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Matthew Henry

Matthew Henry's Complete Commentary - Jonah 1:11-17

It is plain that Jonah is the man for whose sake this evil is upon them, but the discovery of him to be so was not sufficient to answer the demands of this tempest; they had found him out, but something more was to be done, for still the sea wrought and was tempestuous (Jonah 1:11), and again (Jonah 1:13), it grew more and more tempestuous (so the margin reads it); for if we discover sin to be the cause of our troubles, and do not forsake it, we do but make bad worse. Therefore they went on... read more

John Gill

John Gills Exposition of the Bible Commentary - Jonah 1:11

Then said they unto him, what shall we do unto thee ,.... Though, both by the lot and his own confession, they knew he was the guilty person; for whose sake this storm was; yet were unwilling to do anything to him without his will and consent, his counsel and advice; perceiving that he was a prophet of the God of the Hebrews, whom he had offended, and knew the mind and will of his God, and the nature of his offence against him, and what only would appease him they desire him to tell what... read more

Adam Clarke

Adam Clarke's Commentary on the Bible - Jonah 1:11

What shall we do unto thee - In these poor men there was an uncommon degree of humanity and tender feeling. read more

John Calvin

John Calvin's Commentary on the Bible - Jonah 1:11

Verse 11 The sailors asked counsel of Jonah; and hence it appears that they were touched with so much fear as not to dare to do any thing to him. We hence see how much they had improved almost in an instant, since they spared an Israelite, because they acknowledged that among that people the true God was worshipped, the supreme King of heaven and earth: for, without a doubt, it was this fear that restrained them from throwing Jonah immediately into the sea. For since it was certain that through... read more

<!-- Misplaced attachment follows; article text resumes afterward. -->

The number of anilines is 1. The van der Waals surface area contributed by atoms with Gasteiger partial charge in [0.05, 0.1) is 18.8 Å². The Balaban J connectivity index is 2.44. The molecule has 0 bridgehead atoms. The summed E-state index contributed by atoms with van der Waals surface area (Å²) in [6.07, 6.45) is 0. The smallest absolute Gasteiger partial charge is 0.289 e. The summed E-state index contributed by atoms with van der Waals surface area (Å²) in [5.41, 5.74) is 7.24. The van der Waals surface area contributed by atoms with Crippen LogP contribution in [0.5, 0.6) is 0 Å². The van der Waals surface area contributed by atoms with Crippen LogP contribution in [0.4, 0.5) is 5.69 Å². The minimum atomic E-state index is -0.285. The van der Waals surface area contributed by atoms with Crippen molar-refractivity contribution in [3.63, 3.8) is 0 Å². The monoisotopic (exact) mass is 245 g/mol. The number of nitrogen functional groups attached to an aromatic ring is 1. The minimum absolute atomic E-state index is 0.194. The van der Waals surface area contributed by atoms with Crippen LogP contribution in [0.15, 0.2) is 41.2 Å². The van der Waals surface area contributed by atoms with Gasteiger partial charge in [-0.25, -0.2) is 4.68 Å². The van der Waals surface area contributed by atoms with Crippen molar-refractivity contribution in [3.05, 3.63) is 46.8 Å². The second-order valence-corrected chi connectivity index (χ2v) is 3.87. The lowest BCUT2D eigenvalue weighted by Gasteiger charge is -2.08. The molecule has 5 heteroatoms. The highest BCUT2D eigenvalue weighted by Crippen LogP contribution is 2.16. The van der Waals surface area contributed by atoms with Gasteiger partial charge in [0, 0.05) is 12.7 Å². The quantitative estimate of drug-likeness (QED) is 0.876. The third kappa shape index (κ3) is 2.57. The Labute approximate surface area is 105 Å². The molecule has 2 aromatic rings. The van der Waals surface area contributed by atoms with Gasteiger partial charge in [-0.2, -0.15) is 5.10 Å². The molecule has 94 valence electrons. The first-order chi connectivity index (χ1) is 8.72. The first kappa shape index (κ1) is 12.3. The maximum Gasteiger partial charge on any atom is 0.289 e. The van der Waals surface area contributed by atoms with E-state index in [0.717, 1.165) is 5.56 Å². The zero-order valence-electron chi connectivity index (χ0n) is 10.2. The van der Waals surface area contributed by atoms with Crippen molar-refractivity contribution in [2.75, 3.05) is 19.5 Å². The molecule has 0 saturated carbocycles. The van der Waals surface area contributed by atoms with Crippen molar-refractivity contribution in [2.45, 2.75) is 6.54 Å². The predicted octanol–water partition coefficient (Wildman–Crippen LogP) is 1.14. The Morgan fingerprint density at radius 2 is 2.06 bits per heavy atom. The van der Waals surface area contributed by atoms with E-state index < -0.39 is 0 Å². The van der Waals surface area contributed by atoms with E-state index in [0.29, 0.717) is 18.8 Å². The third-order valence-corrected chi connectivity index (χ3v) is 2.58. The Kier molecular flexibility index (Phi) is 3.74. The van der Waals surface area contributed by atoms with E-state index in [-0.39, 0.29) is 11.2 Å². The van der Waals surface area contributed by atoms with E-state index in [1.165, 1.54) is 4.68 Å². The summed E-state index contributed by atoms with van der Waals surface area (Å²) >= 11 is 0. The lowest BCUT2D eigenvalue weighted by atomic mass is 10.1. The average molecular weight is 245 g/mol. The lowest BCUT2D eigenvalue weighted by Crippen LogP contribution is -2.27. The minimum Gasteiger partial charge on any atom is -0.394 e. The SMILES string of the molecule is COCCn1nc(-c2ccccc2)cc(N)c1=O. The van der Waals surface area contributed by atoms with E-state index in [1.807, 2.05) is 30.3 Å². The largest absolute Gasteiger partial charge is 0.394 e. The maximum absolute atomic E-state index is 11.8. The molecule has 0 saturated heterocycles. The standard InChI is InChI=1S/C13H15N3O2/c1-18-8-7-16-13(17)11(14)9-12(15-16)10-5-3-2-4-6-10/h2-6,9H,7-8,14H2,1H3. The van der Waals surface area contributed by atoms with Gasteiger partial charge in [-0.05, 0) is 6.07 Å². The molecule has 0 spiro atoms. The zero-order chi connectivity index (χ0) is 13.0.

Spence, H. D. M., etc.

The Pulpit Commentary - Jonah 1:1-17

Part I. THE MISSION OF JONAH . HIS DISOBEDIENCE AND PUNISHMENT . read more

Spence, H. D. M., etc.

The Pulpit Commentary - Jonah 1:11

What shall we do unto thee? They recognize that the tempest was sent as a judgment on account of Jonah's sin; at the same time, believing him to be a prophet of Jehovah, under whose wrath they were suffering, they ask his advice in this emergency; if it was a crime to receive him, what shall they do to him to expiate the offence and to appease the anger of God? That the sea may be calm unto us; literally, may be silent from upon us, so as no longer to bear down upon us. Wrought, and was... read more

Spence, H. D. M., etc.

The Pulpit Commentary - Jonah 1:11-12

A voluntary surrender. Matters so anomalous up to this point are beginning now to resume their normal aspect. The prophet had been behaving in a most inconsequential and erratic way. His flight had been utterly out of character. He ran away from a duty in the doing of which piety would have met philanthropy, and both have had ample scope. His sleep through the storm which his own sin provoked, when death was imminent, and even the heathen sailors called in terror on their gods, was, if... read more

Spence, H. D. M., etc.

The Pulpit Commentary - Jonah 1:11-16

§ 3. On hearing. Jonah's confession, the sailors appeal to him, as a worshipper of Jehovah, to tell them what to do to him that the storm may cease. He bids them cast him into the sea, which, after some demur and after renewed efforts to escape, they proceed to do. Upon this the storm immediately abates. read more

Spence, H. D. M., etc.

The Pulpit Commentary - Jonah 1:11-16

The sailors conduct. Look at those swarthy sailors. They were among Jonah's teachers; they, too, may be among ours. From age to age in this chapter they sail the sea—Jonah's friends; ours also if we will let them be, having much to say to us if we have but ears to hear. Mark— I. THEIR REVERENCE . There is nothing rough and rude about them. The storm has subdued them. What they hear from Jonah affects them. Is it not the hour of their conversion? They cease from idolatry and worship... read more

Spence, H. D. M., etc.

The Pulpit Commentary - Jonah 1:11-17

The offender sacrificed "Then said they unto him, What shall we do unto thee, that the sea may be calm unto us? for the sea wrought, and was tempestuous," etc. A new stage of spiritual progress has been reached—yet the sea not calm. There had been prayer—but no calm followed; now there is frank confession of sin, and doubtless repentance, and acknowledgment of God even by the men, but the sea still wrought, and was tempestuous. Was it "no use" to pray and repent? No; but God's plan was a... read more

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